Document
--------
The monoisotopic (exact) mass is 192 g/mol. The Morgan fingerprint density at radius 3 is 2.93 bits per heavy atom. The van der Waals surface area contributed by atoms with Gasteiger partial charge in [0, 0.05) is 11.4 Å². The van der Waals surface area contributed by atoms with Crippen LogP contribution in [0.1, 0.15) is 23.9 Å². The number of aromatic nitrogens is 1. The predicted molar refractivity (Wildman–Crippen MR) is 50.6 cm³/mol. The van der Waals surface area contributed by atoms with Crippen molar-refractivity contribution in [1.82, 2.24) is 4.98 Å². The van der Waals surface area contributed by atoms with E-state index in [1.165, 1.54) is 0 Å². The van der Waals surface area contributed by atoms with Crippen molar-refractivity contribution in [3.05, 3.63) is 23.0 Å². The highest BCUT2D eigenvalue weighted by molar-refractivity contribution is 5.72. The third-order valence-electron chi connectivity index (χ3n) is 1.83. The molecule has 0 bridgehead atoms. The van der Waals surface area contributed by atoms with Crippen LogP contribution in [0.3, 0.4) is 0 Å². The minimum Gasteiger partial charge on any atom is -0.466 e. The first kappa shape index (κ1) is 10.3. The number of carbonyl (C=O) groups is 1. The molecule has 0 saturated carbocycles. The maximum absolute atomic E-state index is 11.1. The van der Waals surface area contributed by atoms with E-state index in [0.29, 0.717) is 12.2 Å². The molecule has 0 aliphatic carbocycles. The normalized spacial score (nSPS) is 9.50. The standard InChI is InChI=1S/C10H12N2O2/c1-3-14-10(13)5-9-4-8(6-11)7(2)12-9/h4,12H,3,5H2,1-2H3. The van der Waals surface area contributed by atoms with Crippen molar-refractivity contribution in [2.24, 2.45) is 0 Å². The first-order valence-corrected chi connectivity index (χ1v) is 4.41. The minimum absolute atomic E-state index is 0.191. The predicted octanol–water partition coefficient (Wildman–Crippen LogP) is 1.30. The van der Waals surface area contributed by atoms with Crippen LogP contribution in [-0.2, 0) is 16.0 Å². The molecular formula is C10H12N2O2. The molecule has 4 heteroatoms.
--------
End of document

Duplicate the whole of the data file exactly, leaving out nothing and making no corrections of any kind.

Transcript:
The monoisotopic (exact) mass is 192 g/mol. The Morgan fingerprint density at radius 3 is 2.93 bits per heavy atom. The van der Waals surface area contributed by atoms with Gasteiger partial charge in [0, 0.05) is 11.4 Å². The van der Waals surface area contributed by atoms with Crippen LogP contribution in [0.1, 0.15) is 23.9 Å². The number of aromatic nitrogens is 1. The predicted molar refractivity (Wildman–Crippen MR) is 50.6 cm³/mol. The van der Waals surface area contributed by atoms with Crippen molar-refractivity contribution in [1.82, 2.24) is 4.98 Å². The van der Waals surface area contributed by atoms with E-state index in [1.165, 1.54) is 0 Å². The van der Waals surface area contributed by atoms with Crippen molar-refractivity contribution in [3.05, 3.63) is 23.0 Å². The highest BCUT2D eigenvalue weighted by molar-refractivity contribution is 5.72. The third-order valence-electron chi connectivity index (χ3n) is 1.83. The molecule has 0 bridgehead atoms. The van der Waals surface area contributed by atoms with Crippen LogP contribution in [0.3, 0.4) is 0 Å². The minimum Gasteiger partial charge on any atom is -0.466 e. The first kappa shape index (κ1) is 10.3. The number of carbonyl (C=O) groups is 1. The molecule has 0 saturated carbocycles. The maximum absolute atomic E-state index is 11.1. The van der Waals surface area contributed by atoms with E-state index in [0.29, 0.717) is 12.2 Å². The molecule has 0 aliphatic carbocycles. The normalized spacial score (nSPS) is 9.50. The standard InChI is InChI=1S/C10H12N2O2/c1-3-14-10(13)5-9-4-8(6-11)7(2)12-9/h4,12H,3,5H2,1-2H3. The van der Waals surface area contributed by atoms with Crippen molar-refractivity contribution in [2.24, 2.45) is 0 Å². The first-order valence-corrected chi connectivity index (χ1v) is 4.41. The minimum absolute atomic E-state index is 0.191. The predicted octanol–water partition coefficient (Wildman–Crippen LogP) is 1.30. The van der Waals surface area contributed by atoms with Crippen LogP contribution in [-0.2, 0) is 16.0 Å². The molecular formula is C10H12N2O2. The molecule has 4 heteroatoms.